[arin-ppml] ARIN releases new version of the Legacy Registration

Eric Westbrook arin-ppml at westbrook.com
Sun Sep 7 12:28:40 EDT 2008

Not sure this went through to the list on the first try, so re-sending.
Please disregard if duplicate.

On Sun, Sep 7, 2008 at 9:34 PM, Howard, W. Lee <
Lee.Howard at stanleyassociates.com> wrote:

> I see that.  Can you specify in excrutiating detail what
> control you yield?  I think you mean that you don't believe
> you should be required to release your address space under
> any circumstances.  I think the few circumstances remaining
> in the LRSA are reasonable; can you list the ones you think
> are unfair?

I'm happy to clarify however I can.  And while I'm admittedly motivated to
protect my own resources, I would like to think I'm speaking to concerns
held by many other legacy holders, in the hopes of championing terms we can
all live with happily and peaceably as a community.

My point on that score is this:  Today, I don't have to worry about
involuntary release.  Perhaps "control" is the wrong term, but that's more
or less what I mean by it.  I'd like to remain unworried about that.  And
I'm willing to participate reasonably (indeed, perhaps generously) to work
for that.

I think I must be confused about what the "few circumstances" to which you
refer are, because they don't seem few to me.  Being bound to current and
future policy, without a release disavowment clause in the LRSA, means that
ARIN policy could change out from under legacy holders in unanticipated
ways, very conceivably resulting in disagreeable involuntary release.

> Let me put my perspective this way. . . we worked hard to
> rewrite the LRSA so that the only circumstances under which
> you would cede your addresses to ARIN were under your control.
> By "we" I mean "that's what I was trying to do."

That sentiment reassures me enormously.  So, why not make it explicit?  I
think that a clear statement to that effect in the LRSA, without exceptions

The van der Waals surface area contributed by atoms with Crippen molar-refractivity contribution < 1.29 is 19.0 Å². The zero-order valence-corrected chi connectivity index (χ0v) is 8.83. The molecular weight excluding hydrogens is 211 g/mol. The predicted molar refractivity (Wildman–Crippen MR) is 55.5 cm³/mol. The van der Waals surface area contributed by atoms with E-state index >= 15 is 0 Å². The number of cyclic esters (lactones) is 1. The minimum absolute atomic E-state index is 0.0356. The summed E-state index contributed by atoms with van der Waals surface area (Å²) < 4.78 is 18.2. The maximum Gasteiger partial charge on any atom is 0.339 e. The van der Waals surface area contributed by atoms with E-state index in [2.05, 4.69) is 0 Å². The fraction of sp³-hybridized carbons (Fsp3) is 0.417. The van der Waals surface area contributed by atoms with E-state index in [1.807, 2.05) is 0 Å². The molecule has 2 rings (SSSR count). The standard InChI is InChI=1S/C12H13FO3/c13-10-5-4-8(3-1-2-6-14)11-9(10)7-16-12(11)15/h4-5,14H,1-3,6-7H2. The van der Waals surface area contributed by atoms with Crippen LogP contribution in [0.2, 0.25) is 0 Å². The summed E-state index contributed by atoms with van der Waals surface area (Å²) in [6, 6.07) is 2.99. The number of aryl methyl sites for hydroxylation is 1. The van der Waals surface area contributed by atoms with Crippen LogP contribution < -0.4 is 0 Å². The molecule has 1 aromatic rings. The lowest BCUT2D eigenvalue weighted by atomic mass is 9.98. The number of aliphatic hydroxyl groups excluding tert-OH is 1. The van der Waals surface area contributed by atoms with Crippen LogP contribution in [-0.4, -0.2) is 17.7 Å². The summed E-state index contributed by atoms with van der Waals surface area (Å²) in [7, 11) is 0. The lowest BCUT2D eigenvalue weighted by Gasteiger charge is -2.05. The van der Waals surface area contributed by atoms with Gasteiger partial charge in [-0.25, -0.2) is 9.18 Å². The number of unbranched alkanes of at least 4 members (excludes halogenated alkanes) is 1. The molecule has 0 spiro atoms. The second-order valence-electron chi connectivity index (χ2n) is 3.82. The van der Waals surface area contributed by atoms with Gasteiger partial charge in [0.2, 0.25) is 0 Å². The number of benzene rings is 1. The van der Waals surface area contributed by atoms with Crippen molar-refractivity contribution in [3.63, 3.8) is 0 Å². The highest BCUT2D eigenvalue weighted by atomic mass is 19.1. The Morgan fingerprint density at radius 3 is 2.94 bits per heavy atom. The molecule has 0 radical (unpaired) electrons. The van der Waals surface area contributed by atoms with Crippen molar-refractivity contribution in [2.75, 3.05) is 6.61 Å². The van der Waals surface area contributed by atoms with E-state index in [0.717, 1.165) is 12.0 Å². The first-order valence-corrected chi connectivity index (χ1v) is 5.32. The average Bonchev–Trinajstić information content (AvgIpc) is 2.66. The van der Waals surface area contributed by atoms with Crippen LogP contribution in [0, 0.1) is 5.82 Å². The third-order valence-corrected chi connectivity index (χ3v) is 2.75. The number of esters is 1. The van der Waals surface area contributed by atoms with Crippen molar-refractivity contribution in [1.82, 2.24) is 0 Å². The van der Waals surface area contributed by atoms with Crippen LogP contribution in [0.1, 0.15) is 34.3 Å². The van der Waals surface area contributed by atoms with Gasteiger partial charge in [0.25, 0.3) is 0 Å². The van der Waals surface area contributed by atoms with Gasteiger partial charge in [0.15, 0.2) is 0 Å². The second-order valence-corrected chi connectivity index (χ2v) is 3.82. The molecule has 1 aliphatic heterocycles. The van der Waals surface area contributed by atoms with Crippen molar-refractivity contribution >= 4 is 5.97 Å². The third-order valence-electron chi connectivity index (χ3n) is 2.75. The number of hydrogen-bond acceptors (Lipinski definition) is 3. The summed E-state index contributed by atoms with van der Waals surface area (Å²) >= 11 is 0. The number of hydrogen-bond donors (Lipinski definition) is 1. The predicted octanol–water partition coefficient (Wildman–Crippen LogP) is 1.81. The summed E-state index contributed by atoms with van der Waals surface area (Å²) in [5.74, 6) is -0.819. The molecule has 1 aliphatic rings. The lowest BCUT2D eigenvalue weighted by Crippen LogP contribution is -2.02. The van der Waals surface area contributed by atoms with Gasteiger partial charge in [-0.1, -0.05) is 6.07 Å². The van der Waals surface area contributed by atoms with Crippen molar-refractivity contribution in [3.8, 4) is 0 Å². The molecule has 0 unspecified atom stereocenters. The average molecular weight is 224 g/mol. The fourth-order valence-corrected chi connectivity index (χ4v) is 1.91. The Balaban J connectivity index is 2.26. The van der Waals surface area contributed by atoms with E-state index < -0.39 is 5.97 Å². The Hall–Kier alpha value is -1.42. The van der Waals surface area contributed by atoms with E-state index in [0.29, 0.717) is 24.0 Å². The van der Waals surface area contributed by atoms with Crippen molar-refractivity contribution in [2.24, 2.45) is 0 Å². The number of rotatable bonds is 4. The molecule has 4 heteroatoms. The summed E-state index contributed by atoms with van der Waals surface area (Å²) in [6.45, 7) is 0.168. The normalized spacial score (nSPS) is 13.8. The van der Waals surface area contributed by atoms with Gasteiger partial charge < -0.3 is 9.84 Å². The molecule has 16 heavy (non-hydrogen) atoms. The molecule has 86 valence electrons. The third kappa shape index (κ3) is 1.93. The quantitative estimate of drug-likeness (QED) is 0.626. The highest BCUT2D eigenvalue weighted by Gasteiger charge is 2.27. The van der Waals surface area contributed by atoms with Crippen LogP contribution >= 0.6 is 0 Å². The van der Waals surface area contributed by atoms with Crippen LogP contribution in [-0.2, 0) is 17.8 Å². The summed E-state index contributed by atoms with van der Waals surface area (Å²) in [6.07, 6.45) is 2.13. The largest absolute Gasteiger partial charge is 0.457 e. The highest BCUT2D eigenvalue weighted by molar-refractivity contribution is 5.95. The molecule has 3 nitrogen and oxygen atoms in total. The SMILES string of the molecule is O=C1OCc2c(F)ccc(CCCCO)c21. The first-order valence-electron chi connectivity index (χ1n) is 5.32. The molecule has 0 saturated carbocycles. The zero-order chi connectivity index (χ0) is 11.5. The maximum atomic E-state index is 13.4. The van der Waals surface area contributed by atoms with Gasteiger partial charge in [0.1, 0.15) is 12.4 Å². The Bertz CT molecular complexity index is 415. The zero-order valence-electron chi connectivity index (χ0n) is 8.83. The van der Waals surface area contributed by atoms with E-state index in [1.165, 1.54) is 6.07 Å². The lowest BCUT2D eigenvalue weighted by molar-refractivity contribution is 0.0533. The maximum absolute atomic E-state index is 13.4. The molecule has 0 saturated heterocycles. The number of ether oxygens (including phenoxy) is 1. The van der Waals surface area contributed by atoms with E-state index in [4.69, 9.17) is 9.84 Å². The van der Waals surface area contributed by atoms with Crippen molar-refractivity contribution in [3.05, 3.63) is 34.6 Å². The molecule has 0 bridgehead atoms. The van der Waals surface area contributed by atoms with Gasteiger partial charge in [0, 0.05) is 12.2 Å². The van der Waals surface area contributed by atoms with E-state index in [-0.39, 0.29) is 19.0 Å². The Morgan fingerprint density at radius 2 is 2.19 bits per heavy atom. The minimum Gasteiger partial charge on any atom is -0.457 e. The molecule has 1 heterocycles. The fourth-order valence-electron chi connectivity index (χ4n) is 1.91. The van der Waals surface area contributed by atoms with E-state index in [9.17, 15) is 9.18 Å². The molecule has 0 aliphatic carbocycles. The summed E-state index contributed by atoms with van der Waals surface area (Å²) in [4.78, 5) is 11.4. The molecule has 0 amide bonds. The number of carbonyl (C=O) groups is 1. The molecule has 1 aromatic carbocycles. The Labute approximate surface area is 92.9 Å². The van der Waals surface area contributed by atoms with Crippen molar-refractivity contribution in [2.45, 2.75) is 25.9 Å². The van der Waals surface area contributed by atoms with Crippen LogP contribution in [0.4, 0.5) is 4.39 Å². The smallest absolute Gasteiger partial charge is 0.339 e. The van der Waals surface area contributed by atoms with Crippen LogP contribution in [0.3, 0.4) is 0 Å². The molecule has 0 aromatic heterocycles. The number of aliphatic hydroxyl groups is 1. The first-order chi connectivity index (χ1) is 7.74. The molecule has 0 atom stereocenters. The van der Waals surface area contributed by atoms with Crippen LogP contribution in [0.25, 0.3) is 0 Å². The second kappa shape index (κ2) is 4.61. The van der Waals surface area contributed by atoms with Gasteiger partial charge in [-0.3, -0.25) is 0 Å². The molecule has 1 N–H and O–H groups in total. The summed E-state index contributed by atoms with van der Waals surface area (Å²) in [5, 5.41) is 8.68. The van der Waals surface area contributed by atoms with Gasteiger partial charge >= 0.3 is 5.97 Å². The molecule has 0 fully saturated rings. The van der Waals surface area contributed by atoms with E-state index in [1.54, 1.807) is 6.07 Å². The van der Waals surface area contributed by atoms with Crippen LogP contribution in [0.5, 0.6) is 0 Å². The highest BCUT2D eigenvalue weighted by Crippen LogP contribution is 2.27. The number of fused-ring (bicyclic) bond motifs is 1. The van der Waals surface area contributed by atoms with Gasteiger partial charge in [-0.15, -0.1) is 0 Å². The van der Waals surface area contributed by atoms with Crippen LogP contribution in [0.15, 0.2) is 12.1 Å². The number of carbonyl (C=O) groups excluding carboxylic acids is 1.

made for future unanticipated policy changes, would go far toward satisfying
even the most skeptical legacy holders (although possibly not the most

> >       5.  If any legacy holdings are to be seized, the
> > prevailing sentiment seems to prefer doing so with the
> > unreachable and/or apathetic holders, and not with the
> > cooperative and participating ones;
> I'm not sure I've seen that stated explicitly, but that seems
> like a reasonable preference.  That would include falling
> out of touch/compliance with the LRSA, too (if signed).

That seems fair enough to me.

>  >       6.  Finally, by many if not all accounts, reallocating,
> > reclaiming, and/or revoking legacy holdings simply isn't
> > likely to ameliorate ipv4 exhaustion (or ramifications
> > thereof) to any truly significant or meaningful degree.
> I concede that.  That's why I didn't argue that legacy holders
> must be able to show utilization (whether under current
> policies, RFC2050, or the policies or use stated at the time
> of original assignment).

Among the points I tried to make, I find this one the most resonant.  If
it's so extremely unlikely to benefit anyone, why insist on it, particularly
when doing so seems to create a barrier to the participation of so many?

> Thank you for your reasonable tone and contribution.

My pleasure.  I thank you for the same, and I also thank you for saying so.

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